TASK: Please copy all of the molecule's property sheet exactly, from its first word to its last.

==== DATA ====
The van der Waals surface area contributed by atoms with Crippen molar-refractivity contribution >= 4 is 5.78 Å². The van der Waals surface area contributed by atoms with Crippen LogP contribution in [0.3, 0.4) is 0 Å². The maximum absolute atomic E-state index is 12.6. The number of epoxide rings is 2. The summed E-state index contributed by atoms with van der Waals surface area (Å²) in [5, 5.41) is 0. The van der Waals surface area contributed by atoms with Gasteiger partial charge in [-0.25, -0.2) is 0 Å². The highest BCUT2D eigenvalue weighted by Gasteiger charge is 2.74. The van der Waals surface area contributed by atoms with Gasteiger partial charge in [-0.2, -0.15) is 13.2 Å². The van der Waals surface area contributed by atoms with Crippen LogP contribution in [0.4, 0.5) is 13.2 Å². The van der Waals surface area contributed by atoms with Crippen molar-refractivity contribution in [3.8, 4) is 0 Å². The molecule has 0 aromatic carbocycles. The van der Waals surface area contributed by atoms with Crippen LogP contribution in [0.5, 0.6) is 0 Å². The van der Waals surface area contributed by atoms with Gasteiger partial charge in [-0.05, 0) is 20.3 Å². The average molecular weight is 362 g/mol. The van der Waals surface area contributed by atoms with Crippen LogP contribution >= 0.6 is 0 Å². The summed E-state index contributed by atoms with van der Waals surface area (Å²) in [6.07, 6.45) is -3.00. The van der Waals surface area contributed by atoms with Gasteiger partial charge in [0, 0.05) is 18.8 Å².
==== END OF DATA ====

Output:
The van der Waals surface area contributed by atoms with Crippen molar-refractivity contribution >= 4 is 5.78 Å². The van der Waals surface area contributed by atoms with Crippen LogP contribution in [0.3, 0.4) is 0 Å². The maximum absolute atomic E-state index is 12.6. The number of epoxide rings is 2. The summed E-state index contributed by atoms with van der Waals surface area (Å²) in [5, 5.41) is 0. The van der Waals surface area contributed by atoms with Gasteiger partial charge in [-0.25, -0.2) is 0 Å². The highest BCUT2D eigenvalue weighted by Gasteiger charge is 2.74. The van der Waals surface area contributed by atoms with Gasteiger partial charge in [-0.2, -0.15) is 13.2 Å². The van der Waals surface area contributed by atoms with Crippen LogP contribution in [0.4, 0.5) is 13.2 Å². The van der Waals surface area contributed by atoms with Crippen molar-refractivity contribution in [3.8, 4) is 0 Å². The molecule has 0 aromatic carbocycles. The van der Waals surface area contributed by atoms with Crippen LogP contribution in [0.5, 0.6) is 0 Å². The van der Waals surface area contributed by atoms with Gasteiger partial charge in [-0.05, 0) is 20.3 Å². The average molecular weight is 362 g/mol. The van der Waals surface area contributed by atoms with Crippen LogP contribution >= 0.6 is 0 Å². The summed E-state index contributed by atoms with van der Waals surface area (Å²) in [6.07, 6.45) is -3.00. The van der Waals surface area contributed by atoms with Gasteiger partial charge in [0, 0.05) is 18.8 Å².